It’s really unfortunate that my birthday was on a Wednesday this year. PTSD screws with me 2 days before and 2 days after, in a sort of bell curve of pain and then recovery.
I can sometimes work on the edge days of the bell curve. But the days framing the triggering day, and obviously the trigger day itself, are bad. Whether the PTSD is escalating or I’m in recovery mode, I’m not… all that operational I guess.
Problem is that the bulk of my work occurs in the middle of the week.
I want to cry because not only could I not help my team during two crisises on Tuesday, I don’t have enough spoons to get to work and eat breakfast and eat lunch and do some necessary, fuck up production if I miss items, and get home, and eat dinner. It’s partly physical, because PTSD episodes drain me via the high demand on fight-or-flight resources. It’s of course emotional, because I’m tired and the all-consuming fear haven’t completely relinquished their hold. And I hate this, it’s intellectual because it’s hard to make good decisions when the above are in effect.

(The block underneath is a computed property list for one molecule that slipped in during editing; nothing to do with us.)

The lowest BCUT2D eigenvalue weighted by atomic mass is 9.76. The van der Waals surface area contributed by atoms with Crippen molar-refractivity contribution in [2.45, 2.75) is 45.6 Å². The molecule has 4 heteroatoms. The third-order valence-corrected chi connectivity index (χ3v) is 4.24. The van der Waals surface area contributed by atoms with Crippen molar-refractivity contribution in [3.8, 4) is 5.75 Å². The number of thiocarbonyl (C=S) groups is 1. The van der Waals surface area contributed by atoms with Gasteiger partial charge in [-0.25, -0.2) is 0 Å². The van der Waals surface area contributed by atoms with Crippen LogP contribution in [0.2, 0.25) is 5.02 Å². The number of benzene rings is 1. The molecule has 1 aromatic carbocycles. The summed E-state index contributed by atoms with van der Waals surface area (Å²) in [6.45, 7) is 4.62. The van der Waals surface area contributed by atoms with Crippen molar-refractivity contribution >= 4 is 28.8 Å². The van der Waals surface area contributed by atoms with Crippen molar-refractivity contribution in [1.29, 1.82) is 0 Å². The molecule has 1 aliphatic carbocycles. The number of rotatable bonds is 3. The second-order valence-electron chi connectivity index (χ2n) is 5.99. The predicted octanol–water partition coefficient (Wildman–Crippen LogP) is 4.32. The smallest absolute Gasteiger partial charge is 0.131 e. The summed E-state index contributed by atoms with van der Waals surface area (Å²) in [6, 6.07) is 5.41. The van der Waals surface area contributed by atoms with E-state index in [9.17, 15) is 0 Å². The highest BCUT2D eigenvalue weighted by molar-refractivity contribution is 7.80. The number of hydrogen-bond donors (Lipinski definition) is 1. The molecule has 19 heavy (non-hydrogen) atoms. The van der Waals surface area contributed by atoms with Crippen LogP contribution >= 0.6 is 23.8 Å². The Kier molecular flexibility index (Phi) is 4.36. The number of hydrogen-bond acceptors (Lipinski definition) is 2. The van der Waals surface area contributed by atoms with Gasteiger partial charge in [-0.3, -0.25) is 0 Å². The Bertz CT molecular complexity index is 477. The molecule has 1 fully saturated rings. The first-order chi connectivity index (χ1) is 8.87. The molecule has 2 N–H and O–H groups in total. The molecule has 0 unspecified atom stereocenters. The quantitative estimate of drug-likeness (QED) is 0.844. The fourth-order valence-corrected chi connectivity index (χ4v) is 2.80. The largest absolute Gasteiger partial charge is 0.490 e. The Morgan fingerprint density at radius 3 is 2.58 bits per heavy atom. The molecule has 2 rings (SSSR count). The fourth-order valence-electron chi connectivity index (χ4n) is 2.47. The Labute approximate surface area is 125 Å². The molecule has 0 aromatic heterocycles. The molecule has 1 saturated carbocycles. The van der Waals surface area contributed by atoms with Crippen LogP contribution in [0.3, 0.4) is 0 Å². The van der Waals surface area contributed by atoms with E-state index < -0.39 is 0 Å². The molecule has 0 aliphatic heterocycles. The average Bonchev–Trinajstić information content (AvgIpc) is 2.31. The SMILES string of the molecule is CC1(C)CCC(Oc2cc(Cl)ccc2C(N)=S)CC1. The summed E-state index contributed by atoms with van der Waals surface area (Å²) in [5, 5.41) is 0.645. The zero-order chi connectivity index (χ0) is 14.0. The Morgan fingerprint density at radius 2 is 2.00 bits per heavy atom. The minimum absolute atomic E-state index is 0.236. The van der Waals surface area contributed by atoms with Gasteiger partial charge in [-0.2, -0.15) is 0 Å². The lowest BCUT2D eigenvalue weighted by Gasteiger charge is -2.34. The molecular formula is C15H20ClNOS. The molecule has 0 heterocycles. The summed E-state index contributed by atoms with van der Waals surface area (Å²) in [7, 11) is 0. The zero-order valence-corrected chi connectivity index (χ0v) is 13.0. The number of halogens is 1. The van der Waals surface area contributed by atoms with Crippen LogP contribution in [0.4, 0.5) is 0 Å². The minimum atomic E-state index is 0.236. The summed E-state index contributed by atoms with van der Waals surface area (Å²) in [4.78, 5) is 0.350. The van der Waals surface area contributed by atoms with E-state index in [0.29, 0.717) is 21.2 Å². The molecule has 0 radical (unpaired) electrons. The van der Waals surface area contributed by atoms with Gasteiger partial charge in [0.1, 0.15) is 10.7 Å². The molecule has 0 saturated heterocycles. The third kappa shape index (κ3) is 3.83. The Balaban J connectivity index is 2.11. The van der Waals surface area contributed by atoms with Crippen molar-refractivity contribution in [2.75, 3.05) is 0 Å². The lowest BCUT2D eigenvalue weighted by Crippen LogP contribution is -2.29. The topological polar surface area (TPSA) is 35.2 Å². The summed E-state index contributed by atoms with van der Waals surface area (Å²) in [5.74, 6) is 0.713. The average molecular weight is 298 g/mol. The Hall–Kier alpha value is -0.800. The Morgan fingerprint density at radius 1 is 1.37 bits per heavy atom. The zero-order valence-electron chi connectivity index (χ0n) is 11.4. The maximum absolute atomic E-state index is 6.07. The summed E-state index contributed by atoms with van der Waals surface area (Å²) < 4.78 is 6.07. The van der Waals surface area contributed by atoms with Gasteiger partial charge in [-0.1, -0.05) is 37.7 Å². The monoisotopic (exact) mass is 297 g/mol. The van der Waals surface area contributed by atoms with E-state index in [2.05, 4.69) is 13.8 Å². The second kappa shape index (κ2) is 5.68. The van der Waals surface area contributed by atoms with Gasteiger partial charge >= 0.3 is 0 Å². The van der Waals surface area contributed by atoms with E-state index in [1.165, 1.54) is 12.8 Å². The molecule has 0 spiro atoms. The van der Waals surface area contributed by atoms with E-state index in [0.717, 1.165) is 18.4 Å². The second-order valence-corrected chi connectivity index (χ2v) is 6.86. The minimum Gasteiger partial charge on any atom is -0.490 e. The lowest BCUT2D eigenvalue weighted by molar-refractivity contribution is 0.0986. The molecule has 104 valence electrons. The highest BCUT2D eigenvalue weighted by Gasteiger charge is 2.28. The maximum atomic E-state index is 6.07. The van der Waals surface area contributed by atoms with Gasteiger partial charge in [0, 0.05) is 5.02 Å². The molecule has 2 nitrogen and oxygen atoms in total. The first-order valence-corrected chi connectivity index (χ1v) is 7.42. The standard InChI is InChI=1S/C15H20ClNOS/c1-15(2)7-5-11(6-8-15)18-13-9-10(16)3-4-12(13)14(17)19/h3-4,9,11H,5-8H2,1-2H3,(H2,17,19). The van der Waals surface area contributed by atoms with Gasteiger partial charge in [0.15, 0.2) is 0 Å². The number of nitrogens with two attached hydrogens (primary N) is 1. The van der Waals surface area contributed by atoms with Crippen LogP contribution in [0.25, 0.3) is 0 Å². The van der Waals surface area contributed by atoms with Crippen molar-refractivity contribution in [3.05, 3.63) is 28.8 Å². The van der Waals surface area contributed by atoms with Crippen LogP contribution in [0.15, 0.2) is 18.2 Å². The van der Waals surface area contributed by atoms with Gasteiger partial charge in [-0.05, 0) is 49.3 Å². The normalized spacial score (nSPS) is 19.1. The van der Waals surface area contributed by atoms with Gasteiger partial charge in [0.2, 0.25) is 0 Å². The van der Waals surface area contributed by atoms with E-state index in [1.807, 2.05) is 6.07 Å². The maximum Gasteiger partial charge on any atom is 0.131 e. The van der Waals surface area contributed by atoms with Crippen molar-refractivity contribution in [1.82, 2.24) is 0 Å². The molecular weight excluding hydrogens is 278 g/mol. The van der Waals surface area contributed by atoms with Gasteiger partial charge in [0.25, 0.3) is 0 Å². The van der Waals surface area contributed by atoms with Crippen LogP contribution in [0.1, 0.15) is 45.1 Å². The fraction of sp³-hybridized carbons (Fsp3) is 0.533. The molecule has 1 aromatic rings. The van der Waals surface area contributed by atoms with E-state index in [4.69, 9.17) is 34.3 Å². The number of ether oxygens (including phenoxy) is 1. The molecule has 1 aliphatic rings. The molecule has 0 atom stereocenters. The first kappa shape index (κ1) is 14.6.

The operation I’m involved in is very delicate. Needs coordination between three different teams in three entirely different departments, one of which we’re constantly in conflict with. In it’s way, it’s also a diplomatic… thingummy. I don’t even have the spoons for that. And it can’t be done on Friday.
The thing is, if this is really required at this time, I will rip myself to shreds in order to do it. Loyalty and duty are buggers sometimes. It’s not a question if I can; it’s a question of if I can do it safely. The answer is sometimes “You’ll probably die in a car crash coming home.” (Or, in Lord Peter Wimsey’s case, “You’ll probably stumble into a marsh and drown.”)
Well, it’s not like a coworker is going to go to jail accused of murder if I don’t make it.
Sigh. This next part is very hard. I have to tell the boss.